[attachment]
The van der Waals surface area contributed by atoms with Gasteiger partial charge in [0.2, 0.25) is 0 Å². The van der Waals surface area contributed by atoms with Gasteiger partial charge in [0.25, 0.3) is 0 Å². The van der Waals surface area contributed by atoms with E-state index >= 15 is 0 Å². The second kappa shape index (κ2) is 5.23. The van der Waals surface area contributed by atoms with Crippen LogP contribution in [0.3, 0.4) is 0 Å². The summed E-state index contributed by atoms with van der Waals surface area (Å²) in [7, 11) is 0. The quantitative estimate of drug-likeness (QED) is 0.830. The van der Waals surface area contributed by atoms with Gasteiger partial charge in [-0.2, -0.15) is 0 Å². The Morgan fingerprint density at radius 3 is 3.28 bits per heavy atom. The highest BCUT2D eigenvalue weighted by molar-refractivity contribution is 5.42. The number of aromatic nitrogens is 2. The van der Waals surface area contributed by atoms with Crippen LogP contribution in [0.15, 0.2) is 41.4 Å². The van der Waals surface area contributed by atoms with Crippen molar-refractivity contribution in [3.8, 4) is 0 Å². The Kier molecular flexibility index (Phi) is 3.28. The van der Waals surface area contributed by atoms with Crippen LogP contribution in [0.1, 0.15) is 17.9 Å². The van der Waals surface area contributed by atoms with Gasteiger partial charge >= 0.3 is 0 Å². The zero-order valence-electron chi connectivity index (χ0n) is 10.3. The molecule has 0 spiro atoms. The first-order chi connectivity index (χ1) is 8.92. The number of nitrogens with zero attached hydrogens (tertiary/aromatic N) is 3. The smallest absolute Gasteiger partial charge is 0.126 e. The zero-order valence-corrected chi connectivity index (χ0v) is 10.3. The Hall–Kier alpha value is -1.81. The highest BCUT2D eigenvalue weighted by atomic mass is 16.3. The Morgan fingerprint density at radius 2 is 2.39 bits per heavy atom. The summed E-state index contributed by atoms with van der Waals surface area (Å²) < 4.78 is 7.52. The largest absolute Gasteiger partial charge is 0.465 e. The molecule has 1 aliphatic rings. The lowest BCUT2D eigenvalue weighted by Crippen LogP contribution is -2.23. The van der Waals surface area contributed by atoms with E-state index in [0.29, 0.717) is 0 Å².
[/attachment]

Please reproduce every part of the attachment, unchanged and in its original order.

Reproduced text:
The van der Waals surface area contributed by atoms with Gasteiger partial charge in [0.2, 0.25) is 0 Å². The van der Waals surface area contributed by atoms with Gasteiger partial charge in [0.25, 0.3) is 0 Å². The van der Waals surface area contributed by atoms with E-state index >= 15 is 0 Å². The second kappa shape index (κ2) is 5.23. The van der Waals surface area contributed by atoms with Crippen LogP contribution in [0.3, 0.4) is 0 Å². The summed E-state index contributed by atoms with van der Waals surface area (Å²) in [7, 11) is 0. The quantitative estimate of drug-likeness (QED) is 0.830. The van der Waals surface area contributed by atoms with Gasteiger partial charge in [-0.2, -0.15) is 0 Å². The Morgan fingerprint density at radius 3 is 3.28 bits per heavy atom. The highest BCUT2D eigenvalue weighted by molar-refractivity contribution is 5.42. The number of aromatic nitrogens is 2. The van der Waals surface area contributed by atoms with Crippen LogP contribution in [0.15, 0.2) is 41.4 Å². The van der Waals surface area contributed by atoms with Crippen molar-refractivity contribution in [3.8, 4) is 0 Å². The Kier molecular flexibility index (Phi) is 3.28. The van der Waals surface area contributed by atoms with Crippen LogP contribution in [0.1, 0.15) is 17.9 Å². The van der Waals surface area contributed by atoms with Gasteiger partial charge >= 0.3 is 0 Å². The zero-order valence-electron chi connectivity index (χ0n) is 10.3. The molecule has 0 spiro atoms. The first-order chi connectivity index (χ1) is 8.92. The number of nitrogens with zero attached hydrogens (tertiary/aromatic N) is 3. The smallest absolute Gasteiger partial charge is 0.126 e. The zero-order valence-corrected chi connectivity index (χ0v) is 10.3. The Hall–Kier alpha value is -1.81. The highest BCUT2D eigenvalue weighted by atomic mass is 16.3. The Morgan fingerprint density at radius 2 is 2.39 bits per heavy atom. The summed E-state index contributed by atoms with van der Waals surface area (Å²) < 4.78 is 7.52. The largest absolute Gasteiger partial charge is 0.465 e. The molecule has 1 aliphatic rings. The lowest BCUT2D eigenvalue weighted by Crippen LogP contribution is -2.23. The van der Waals surface area contributed by atoms with E-state index in [0.29, 0.717) is 0 Å².